Author Topic: The Second Mort Cloth  (Read 725 times)

Offline MrSaunders

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The Second Mort Cloth
« on: Thursday 29 March 18 03:55 BST (UK) »
Hello,
What does it mean to have "the second mort cloth"?
Thanks!
In Scotland:-
McCulloch, Saunders, Sanders, Sanderson, Saunderson, Anderson, Ward, Graham
In England:-
Lovell, Ward, Didmon, Harman

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Offline pet50ite

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Re: The Second Mort Cloth
« Reply #1 on: Thursday 29 March 18 06:30 BST (UK) »
Hi MrSaunders, I know this won't solve your problems but mort is the french word for dead. What the cloth and second has to do with it, I'm afraid I don't know
pet50ite
cowan, sinnott, duffy, addi, conlon, halpin, (dublin) dowling, mcdonald, donnelly (dublin, newcastle upon tyne and tyrone)

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Offline MrSaunders

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Re: The Second Mort Cloth
« Reply #2 on: Thursday 29 March 18 06:32 BST (UK) »
Thank you. I know about the custom of using a mort cloth - a black veil over a coffin - but it's the meaning behind the "second" that escapes me!
In Scotland:-
McCulloch, Saunders, Sanders, Sanderson, Saunderson, Anderson, Ward, Graham
In England:-
Lovell, Ward, Didmon, Harman

Offline Ruskie

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Re: The Second Mort Cloth
« Reply #3 on: Thursday 29 March 18 07:26 BST (UK) »
Maybe it was a mort cloth of lesser quality?  :-\

Offline Berlin-Bob

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Re: The Second Mort Cloth
« Reply #4 on: Thursday 29 March 18 07:49 BST (UK) »
There are several Rootschat topics about mort cloths, listed here:

Quote
Scot.: Mortcloths were hired out by the kirk session to cover a coffin
http://surname.rootschat.com/lexicon/reflib-lexicon.php?letter=M

Maybe one of these topics will give a reason for a "second mort cloth".

Bob
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My research interests (and data found) can be seen on my website:   http://www.margulies-chronicles.com/

Offline GR2

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Re: The Second Mort Cloth
« Reply #5 on: Thursday 29 March 18 10:07 BST (UK) »
It was quite common for parishes to have more than one mortcloth. Sometimes a new one was made or presented to the kirk before the old one wore out. One might be heavier than the other or made of velvet. The "second" mortcloth may have been cheaper to hire than the "first" one. Have a look on the page of the accounts and see if there is a different charge for the first and second cloths. In any case the money went into the poor-box.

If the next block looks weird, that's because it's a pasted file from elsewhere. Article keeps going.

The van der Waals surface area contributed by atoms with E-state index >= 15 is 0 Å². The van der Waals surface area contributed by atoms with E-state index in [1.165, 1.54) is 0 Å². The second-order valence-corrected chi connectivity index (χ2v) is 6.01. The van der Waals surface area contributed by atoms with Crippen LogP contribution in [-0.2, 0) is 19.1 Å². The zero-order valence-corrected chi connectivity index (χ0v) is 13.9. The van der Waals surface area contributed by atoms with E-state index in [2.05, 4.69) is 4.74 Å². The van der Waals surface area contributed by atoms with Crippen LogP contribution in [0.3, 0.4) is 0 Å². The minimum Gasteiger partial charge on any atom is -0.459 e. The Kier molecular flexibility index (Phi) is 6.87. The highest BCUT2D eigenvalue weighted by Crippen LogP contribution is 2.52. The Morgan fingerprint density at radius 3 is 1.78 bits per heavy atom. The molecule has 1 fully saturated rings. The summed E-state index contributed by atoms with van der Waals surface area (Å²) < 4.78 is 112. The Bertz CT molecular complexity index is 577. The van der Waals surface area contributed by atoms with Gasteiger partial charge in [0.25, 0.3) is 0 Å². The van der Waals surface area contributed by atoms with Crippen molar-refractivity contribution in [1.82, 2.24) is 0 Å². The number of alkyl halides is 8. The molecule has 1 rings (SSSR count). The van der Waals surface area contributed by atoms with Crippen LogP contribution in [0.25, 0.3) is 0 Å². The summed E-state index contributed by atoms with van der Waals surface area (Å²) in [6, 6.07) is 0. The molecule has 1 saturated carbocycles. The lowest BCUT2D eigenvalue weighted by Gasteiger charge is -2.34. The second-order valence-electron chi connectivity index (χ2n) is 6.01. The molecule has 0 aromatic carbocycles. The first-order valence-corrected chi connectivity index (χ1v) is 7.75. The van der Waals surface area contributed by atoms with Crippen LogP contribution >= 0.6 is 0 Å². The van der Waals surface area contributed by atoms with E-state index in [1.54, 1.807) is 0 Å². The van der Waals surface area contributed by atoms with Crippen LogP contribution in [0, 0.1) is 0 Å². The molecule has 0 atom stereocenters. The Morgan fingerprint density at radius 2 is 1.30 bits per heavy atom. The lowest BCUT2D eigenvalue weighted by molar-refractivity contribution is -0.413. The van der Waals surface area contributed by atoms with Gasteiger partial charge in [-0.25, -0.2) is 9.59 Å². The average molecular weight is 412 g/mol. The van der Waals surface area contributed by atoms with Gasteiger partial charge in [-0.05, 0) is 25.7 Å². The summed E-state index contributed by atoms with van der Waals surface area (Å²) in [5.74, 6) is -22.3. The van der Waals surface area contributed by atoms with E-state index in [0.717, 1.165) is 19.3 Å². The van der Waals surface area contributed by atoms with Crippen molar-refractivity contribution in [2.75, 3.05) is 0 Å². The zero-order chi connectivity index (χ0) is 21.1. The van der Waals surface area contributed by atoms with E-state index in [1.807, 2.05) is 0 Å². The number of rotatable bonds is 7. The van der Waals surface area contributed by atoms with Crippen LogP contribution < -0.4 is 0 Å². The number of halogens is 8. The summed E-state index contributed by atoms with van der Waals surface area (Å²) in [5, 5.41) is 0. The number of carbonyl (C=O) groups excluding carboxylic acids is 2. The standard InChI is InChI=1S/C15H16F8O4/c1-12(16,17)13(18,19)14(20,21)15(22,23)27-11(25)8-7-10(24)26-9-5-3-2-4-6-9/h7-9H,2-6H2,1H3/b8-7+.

Offline Skoosh

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Re: The Second Mort Cloth
« Reply #6 on: Thursday 29 March 18 10:41 BST (UK) »
A velvet pall used to cover coffins which varied a lot in quality thus adding respectability to the funeral. The fee for the hire went to the kirk funds. The Second Mort-Cloth would just be the old one so cheaper!

You can imagine the adverse comments after a funeral on the condition of some coffins if there was no Mort-Cloth, nobody seen the coffin! Comments were saved for the whisky dispensed, or the lack of it!  ;D

Skoosh.

Offline GR2

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Re: The Second Mort Cloth
« Reply #7 on: Thursday 29 March 18 16:41 BST (UK) »
Cost of the funeral of Elizabeth Allan, d. Aberdeen, buried Methlick 1800.

1. Mr Catto, merchant Aberdeen, for rum and wine 1 7s 6d
2. John Ferguson for grave linen 13s 9 1/2d
3. John Ligertwood, wright, for coffin 1 1s
4. Peter Imlay, stabler Aberdeen, for hay and corn to hearse horses 13s 3d
5. James Imlay for hearse to Methlick 1 10s
6. John Lumsden, merchant Aberdeen, for tea & sugar 11s 6d
7. For bread 7s 6d
8. Grave digger at Methlick 4s
9. Meal, butter, cheese, candle, tobacco 1 4s

Offline Skoosh

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Re: The Second Mort Cloth
« Reply #8 on: Thursday 29 March 18 20:46 BST (UK) »
I would think that the availability of factory-made coffins in Victorian times, together with the Kirk being relieved of the burden of providing for the Poor under the Poor Laws, made the Mort-Cloth obsolete.

Highland funerals in particular were noted for the quantity of spirits consumed. That of the auld mother of Forbes of Culloden, (a family  who were famously fond of a hauf!) was attended by hundreds of tenants & gentry. Such was the liberality of hospitality dispensed that the funeral party arrived at the kirk without the coffin!  ;D

Skoosh.